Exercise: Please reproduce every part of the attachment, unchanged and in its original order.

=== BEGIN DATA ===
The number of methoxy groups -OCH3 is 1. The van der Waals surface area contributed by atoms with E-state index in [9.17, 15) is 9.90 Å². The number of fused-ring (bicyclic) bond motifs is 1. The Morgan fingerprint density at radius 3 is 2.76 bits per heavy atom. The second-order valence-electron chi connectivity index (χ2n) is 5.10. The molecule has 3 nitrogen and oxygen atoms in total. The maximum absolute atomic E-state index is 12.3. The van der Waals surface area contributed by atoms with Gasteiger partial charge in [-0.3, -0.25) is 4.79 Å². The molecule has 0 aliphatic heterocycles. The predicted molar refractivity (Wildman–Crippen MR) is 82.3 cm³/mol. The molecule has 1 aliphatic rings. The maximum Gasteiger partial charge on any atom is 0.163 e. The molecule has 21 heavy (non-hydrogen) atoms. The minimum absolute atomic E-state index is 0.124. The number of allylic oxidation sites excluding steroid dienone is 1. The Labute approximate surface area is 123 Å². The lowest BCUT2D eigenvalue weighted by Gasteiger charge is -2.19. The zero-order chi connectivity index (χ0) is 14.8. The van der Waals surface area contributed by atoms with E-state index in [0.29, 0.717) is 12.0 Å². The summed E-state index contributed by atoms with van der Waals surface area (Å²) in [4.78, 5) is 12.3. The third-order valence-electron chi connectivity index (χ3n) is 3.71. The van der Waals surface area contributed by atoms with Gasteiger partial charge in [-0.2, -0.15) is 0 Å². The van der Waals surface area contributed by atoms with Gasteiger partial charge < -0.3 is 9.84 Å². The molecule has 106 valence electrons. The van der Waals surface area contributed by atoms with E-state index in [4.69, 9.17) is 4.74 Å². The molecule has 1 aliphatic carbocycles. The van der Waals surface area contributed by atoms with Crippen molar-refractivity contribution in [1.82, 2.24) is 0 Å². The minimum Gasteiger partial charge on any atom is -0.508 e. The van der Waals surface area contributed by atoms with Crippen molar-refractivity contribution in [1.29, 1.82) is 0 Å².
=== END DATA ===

The number of methoxy groups -OCH3 is 1. The van der Waals surface area contributed by atoms with E-state index in [9.17, 15) is 9.90 Å². The number of fused-ring (bicyclic) bond motifs is 1. The Morgan fingerprint density at radius 3 is 2.76 bits per heavy atom. The second-order valence-electron chi connectivity index (χ2n) is 5.10. The molecule has 3 nitrogen and oxygen atoms in total. The maximum absolute atomic E-state index is 12.3. The van der Waals surface area contributed by atoms with Gasteiger partial charge in [-0.3, -0.25) is 4.79 Å². The molecule has 0 aliphatic heterocycles. The predicted molar refractivity (Wildman–Crippen MR) is 82.3 cm³/mol. The molecule has 1 aliphatic rings. The maximum Gasteiger partial charge on any atom is 0.163 e. The molecule has 21 heavy (non-hydrogen) atoms. The minimum absolute atomic E-state index is 0.124. The number of allylic oxidation sites excluding steroid dienone is 1. The Labute approximate surface area is 123 Å². The lowest BCUT2D eigenvalue weighted by Gasteiger charge is -2.19. The zero-order chi connectivity index (χ0) is 14.8. The van der Waals surface area contributed by atoms with E-state index in [0.29, 0.717) is 12.0 Å². The summed E-state index contributed by atoms with van der Waals surface area (Å²) in [4.78, 5) is 12.3. The third-order valence-electron chi connectivity index (χ3n) is 3.71. The van der Waals surface area contributed by atoms with Gasteiger partial charge in [-0.2, -0.15) is 0 Å². The van der Waals surface area contributed by atoms with Gasteiger partial charge < -0.3 is 9.84 Å². The molecule has 106 valence electrons. The van der Waals surface area contributed by atoms with E-state index in [4.69, 9.17) is 4.74 Å². The molecule has 1 aliphatic carbocycles. The van der Waals surface area contributed by atoms with Crippen molar-refractivity contribution in [1.82, 2.24) is 0 Å². The minimum Gasteiger partial charge on any atom is -0.508 e. The van der Waals surface area contributed by atoms with Crippen molar-refractivity contribution in [1.29, 1.82) is 0 Å².